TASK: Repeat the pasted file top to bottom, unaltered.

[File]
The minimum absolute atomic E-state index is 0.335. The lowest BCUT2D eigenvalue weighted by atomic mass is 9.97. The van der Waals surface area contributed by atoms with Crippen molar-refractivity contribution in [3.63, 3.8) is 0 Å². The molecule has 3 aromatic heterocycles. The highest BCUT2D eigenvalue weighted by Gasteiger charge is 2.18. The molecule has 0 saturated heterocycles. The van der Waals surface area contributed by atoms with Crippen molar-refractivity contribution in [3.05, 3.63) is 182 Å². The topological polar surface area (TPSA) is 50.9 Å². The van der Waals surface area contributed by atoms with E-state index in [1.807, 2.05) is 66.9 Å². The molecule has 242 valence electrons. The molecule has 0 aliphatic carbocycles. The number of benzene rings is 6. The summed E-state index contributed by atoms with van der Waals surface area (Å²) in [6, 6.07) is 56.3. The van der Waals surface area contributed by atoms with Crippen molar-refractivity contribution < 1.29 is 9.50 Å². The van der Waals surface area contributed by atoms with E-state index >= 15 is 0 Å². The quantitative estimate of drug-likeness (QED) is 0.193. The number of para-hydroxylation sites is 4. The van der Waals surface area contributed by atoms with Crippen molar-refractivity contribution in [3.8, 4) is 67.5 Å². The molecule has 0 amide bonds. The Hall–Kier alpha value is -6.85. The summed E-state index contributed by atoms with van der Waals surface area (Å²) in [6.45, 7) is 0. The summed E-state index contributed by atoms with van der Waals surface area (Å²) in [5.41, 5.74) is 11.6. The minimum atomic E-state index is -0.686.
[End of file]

The minimum absolute atomic E-state index is 0.335. The lowest BCUT2D eigenvalue weighted by atomic mass is 9.97. The van der Waals surface area contributed by atoms with Crippen molar-refractivity contribution in [3.63, 3.8) is 0 Å². The molecule has 3 aromatic heterocycles. The highest BCUT2D eigenvalue weighted by Gasteiger charge is 2.18. The molecule has 0 saturated heterocycles. The van der Waals surface area contributed by atoms with Crippen molar-refractivity contribution in [3.05, 3.63) is 182 Å². The topological polar surface area (TPSA) is 50.9 Å². The van der Waals surface area contributed by atoms with E-state index in [1.807, 2.05) is 66.9 Å². The molecule has 242 valence electrons. The molecule has 0 aliphatic carbocycles. The number of benzene rings is 6. The summed E-state index contributed by atoms with van der Waals surface area (Å²) in [6, 6.07) is 56.3. The van der Waals surface area contributed by atoms with Crippen molar-refractivity contribution < 1.29 is 9.50 Å². The van der Waals surface area contributed by atoms with E-state index >= 15 is 0 Å². The quantitative estimate of drug-likeness (QED) is 0.193. The number of para-hydroxylation sites is 4. The van der Waals surface area contributed by atoms with Crippen molar-refractivity contribution in [3.8, 4) is 67.5 Å². The molecule has 0 amide bonds. The Hall–Kier alpha value is -6.85. The summed E-state index contributed by atoms with van der Waals surface area (Å²) in [6.45, 7) is 0. The summed E-state index contributed by atoms with van der Waals surface area (Å²) in [5.41, 5.74) is 11.6. The minimum atomic E-state index is -0.686.